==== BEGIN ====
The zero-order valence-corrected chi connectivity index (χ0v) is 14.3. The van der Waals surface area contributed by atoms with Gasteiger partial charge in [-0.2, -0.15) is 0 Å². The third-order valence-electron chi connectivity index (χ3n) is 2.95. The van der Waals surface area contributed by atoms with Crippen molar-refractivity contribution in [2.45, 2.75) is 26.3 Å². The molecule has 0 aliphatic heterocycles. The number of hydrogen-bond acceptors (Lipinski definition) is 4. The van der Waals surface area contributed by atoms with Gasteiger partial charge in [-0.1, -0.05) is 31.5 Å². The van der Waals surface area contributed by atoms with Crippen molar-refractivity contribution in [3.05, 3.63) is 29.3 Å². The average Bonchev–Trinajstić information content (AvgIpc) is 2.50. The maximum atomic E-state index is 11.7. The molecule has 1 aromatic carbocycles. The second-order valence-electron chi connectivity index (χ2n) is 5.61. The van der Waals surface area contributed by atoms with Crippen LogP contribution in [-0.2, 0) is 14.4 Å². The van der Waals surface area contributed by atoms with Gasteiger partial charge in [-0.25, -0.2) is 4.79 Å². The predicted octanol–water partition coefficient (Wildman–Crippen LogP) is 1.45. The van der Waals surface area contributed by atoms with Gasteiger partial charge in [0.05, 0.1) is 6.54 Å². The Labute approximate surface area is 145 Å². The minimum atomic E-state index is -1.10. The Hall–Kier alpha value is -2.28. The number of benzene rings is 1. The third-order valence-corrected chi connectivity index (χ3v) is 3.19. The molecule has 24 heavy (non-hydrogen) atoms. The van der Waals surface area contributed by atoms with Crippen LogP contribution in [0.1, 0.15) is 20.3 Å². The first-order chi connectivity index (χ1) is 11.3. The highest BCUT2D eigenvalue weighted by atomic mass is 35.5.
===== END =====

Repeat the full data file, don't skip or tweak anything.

The zero-order valence-corrected chi connectivity index (χ0v) is 14.3. The van der Waals surface area contributed by atoms with Gasteiger partial charge in [-0.2, -0.15) is 0 Å². The third-order valence-electron chi connectivity index (χ3n) is 2.95. The van der Waals surface area contributed by atoms with Crippen molar-refractivity contribution in [2.45, 2.75) is 26.3 Å². The molecule has 0 aliphatic heterocycles. The number of hydrogen-bond acceptors (Lipinski definition) is 4. The van der Waals surface area contributed by atoms with Gasteiger partial charge in [-0.1, -0.05) is 31.5 Å². The van der Waals surface area contributed by atoms with Crippen molar-refractivity contribution in [3.05, 3.63) is 29.3 Å². The average Bonchev–Trinajstić information content (AvgIpc) is 2.50. The maximum atomic E-state index is 11.7. The molecule has 1 aromatic carbocycles. The second-order valence-electron chi connectivity index (χ2n) is 5.61. The van der Waals surface area contributed by atoms with Crippen LogP contribution in [-0.2, 0) is 14.4 Å². The van der Waals surface area contributed by atoms with Gasteiger partial charge in [-0.25, -0.2) is 4.79 Å². The predicted octanol–water partition coefficient (Wildman–Crippen LogP) is 1.45. The van der Waals surface area contributed by atoms with Gasteiger partial charge in [0.05, 0.1) is 6.54 Å². The Labute approximate surface area is 145 Å². The minimum atomic E-state index is -1.10. The Hall–Kier alpha value is -2.28. The number of benzene rings is 1. The third-order valence-corrected chi connectivity index (χ3v) is 3.19. The molecule has 24 heavy (non-hydrogen) atoms. The van der Waals surface area contributed by atoms with Crippen LogP contribution in [0.1, 0.15) is 20.3 Å². The first-order chi connectivity index (χ1) is 11.3. The highest BCUT2D eigenvalue weighted by atomic mass is 35.5.